• Harkness Park Gazebo

Harkness Park, Summer at Eolia

By Carolyn Battista/Photos by A. Vincent Scarano

In the early decades of the 20th century, Mary and Edward Harkness summered at Eolia, their estate overlooking Long Island Sound in Waterford, Connecticut. They had several other residences, but they liked the summer breezes at their seaside manor. They named it after Aeolia, island home of King Aeolus, keeper of winds (and host to Odysseus).

The couple and their guests could settle comfortably in a 42-room mansion (with 18 little bedrooms just for servants).  Around them were assorted outbuildings, such as greenhouses and a complex that housed the squash court, bowling alley, billiards room, vehicles center and stables downstairs, with more servants’ quarters upstairs.  The estate’s approximately 230 acres included lawns, tennis courts, a golf course, a beach, flower and vegetable gardens, and orchards, along with territory for turkeys, chickens,and cows.  A large, full-time staff looked after it all.

When Mary Harkness died in 1950,  ten years after her husband, she left Eolia to the people of the State of Connecticut. Today it’s Harkness Memorial State Park (and adjoining Camp Harkness, for people with disabilities). The park grounds are open year-round; the mansion and an outdoor amphitheater can be rented for weddings and other events. People come to walk, rollerblade, rest, play games, strum guitars, have picnics, fish, watch birds (there’s a blind overlooking Goshen Cove), fly kites, take photos, paint, sketch, and enjoy the beach (no swimming, but plenty of sand and sea air). In winter, some hardy souls even cross-country ski across windswept Harkness fields.

But it’s in summer—the season of Mary and Edward, after all—that visitors can get a full Harkness experience.  The restored formal gardens are in spectacular bloom. On weekends, guided mansion tours offer glimpses of grand old days. The greenhouses, ­which are undergoing a major restoration, now look much as they did in those days. And everywhere, staff—sometimes aided by volunteers—are working to keep Eolia elegant and welcoming.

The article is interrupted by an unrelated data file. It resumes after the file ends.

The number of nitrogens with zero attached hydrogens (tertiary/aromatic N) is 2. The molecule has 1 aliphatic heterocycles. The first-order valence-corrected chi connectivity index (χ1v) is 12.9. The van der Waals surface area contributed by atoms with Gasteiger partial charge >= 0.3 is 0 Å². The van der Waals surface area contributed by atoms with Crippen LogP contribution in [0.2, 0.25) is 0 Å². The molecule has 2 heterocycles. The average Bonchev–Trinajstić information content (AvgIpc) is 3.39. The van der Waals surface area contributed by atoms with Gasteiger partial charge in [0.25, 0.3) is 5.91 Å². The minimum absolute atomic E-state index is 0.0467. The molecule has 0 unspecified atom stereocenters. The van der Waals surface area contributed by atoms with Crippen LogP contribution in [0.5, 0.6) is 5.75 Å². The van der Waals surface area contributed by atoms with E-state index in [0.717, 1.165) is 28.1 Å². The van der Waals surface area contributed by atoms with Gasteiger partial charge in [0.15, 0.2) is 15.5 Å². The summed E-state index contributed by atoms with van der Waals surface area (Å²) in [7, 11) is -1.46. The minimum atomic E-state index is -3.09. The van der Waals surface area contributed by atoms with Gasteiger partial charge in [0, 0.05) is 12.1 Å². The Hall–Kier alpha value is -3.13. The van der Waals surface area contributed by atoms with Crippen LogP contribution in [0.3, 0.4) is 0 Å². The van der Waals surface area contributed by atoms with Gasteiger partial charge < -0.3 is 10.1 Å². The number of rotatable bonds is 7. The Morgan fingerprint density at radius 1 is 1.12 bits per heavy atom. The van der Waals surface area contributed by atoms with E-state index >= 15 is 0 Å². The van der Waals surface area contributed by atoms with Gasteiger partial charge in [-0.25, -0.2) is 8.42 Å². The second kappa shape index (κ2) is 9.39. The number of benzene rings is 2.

The Harknesses’ everyday vocabularies probably lacked such terms as “state budget cuts.” The park now has a permanent staff totaling four, plus 25 seasonal employees. “The staff does a fabulous job,” said Eileen Grant, who began to list staff tasks galore, including mowing vast lawns, tenderly caring for heirloom plants, servicing 250,000 park visitors annually, and dealing with 100 or so weddings each year (with proceeds funding park restoration and maintenance). Grant belongs to Friends of Harkness, a volunteer group organized 23 years ago to advocate for the park, raise money toward restoration projects, and dig in, often literally, to help the hardworking staff. Mark Darin, park manager, says, “They’re a tremendous help.”

Docents from the Friends lead the summer mansion tours, giving visitors lively commentary on Eolia and the Harknesses. Ruth Tombari launched one tour by explaining that she’d grown up knowing Eolia well. She’d lived nearby and hung out with kids whose parents worked on the estate, in the years before and after Mary Harkness died. “I spent a lot of time roaming around here,” she said. “My mother and I had tea with Mrs. Harkness in the Music Room.”